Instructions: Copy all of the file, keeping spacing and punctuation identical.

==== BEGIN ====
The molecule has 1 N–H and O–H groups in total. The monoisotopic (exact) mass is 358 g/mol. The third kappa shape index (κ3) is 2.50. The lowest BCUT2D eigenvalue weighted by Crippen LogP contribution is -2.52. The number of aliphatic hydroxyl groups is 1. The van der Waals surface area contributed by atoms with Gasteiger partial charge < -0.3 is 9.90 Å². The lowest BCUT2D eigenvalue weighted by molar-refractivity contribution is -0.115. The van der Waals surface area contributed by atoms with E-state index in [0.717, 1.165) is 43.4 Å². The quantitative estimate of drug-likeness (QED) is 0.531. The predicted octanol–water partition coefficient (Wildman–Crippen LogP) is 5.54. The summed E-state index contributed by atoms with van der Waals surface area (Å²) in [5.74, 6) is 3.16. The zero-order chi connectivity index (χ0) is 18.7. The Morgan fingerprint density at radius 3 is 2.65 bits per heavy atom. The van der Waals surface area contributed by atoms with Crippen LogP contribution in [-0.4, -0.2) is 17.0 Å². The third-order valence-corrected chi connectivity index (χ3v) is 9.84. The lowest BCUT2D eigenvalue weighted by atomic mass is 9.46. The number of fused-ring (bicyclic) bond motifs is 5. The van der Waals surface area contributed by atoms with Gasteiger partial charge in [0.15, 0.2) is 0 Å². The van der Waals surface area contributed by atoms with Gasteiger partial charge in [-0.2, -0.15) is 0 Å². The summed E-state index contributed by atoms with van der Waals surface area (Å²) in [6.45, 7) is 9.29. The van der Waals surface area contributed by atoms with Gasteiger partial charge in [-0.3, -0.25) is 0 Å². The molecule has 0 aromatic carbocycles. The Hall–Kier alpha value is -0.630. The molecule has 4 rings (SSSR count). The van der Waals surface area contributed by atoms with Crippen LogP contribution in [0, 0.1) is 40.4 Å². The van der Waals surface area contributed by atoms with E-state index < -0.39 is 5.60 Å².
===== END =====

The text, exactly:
The molecule has 1 N–H and O–H groups in total. The monoisotopic (exact) mass is 358 g/mol. The third kappa shape index (κ3) is 2.50. The lowest BCUT2D eigenvalue weighted by Crippen LogP contribution is -2.52. The number of aliphatic hydroxyl groups is 1. The van der Waals surface area contributed by atoms with Gasteiger partial charge < -0.3 is 9.90 Å². The lowest BCUT2D eigenvalue weighted by molar-refractivity contribution is -0.115. The van der Waals surface area contributed by atoms with E-state index in [0.717, 1.165) is 43.4 Å². The quantitative estimate of drug-likeness (QED) is 0.531. The predicted octanol–water partition coefficient (Wildman–Crippen LogP) is 5.54. The summed E-state index contributed by atoms with van der Waals surface area (Å²) in [5.74, 6) is 3.16. The zero-order chi connectivity index (χ0) is 18.7. The Morgan fingerprint density at radius 3 is 2.65 bits per heavy atom. The van der Waals surface area contributed by atoms with Crippen LogP contribution in [-0.4, -0.2) is 17.0 Å². The third-order valence-corrected chi connectivity index (χ3v) is 9.84. The lowest BCUT2D eigenvalue weighted by atomic mass is 9.46. The number of fused-ring (bicyclic) bond motifs is 5. The van der Waals surface area contributed by atoms with Gasteiger partial charge in [0.15, 0.2) is 0 Å². The van der Waals surface area contributed by atoms with Gasteiger partial charge in [-0.2, -0.15) is 0 Å². The summed E-state index contributed by atoms with van der Waals surface area (Å²) in [6.45, 7) is 9.29. The van der Waals surface area contributed by atoms with Gasteiger partial charge in [-0.3, -0.25) is 0 Å². The molecule has 0 aromatic carbocycles. The Hall–Kier alpha value is -0.630. The molecule has 4 rings (SSSR count). The van der Waals surface area contributed by atoms with Crippen LogP contribution in [0, 0.1) is 40.4 Å². The van der Waals surface area contributed by atoms with E-state index < -0.39 is 5.60 Å².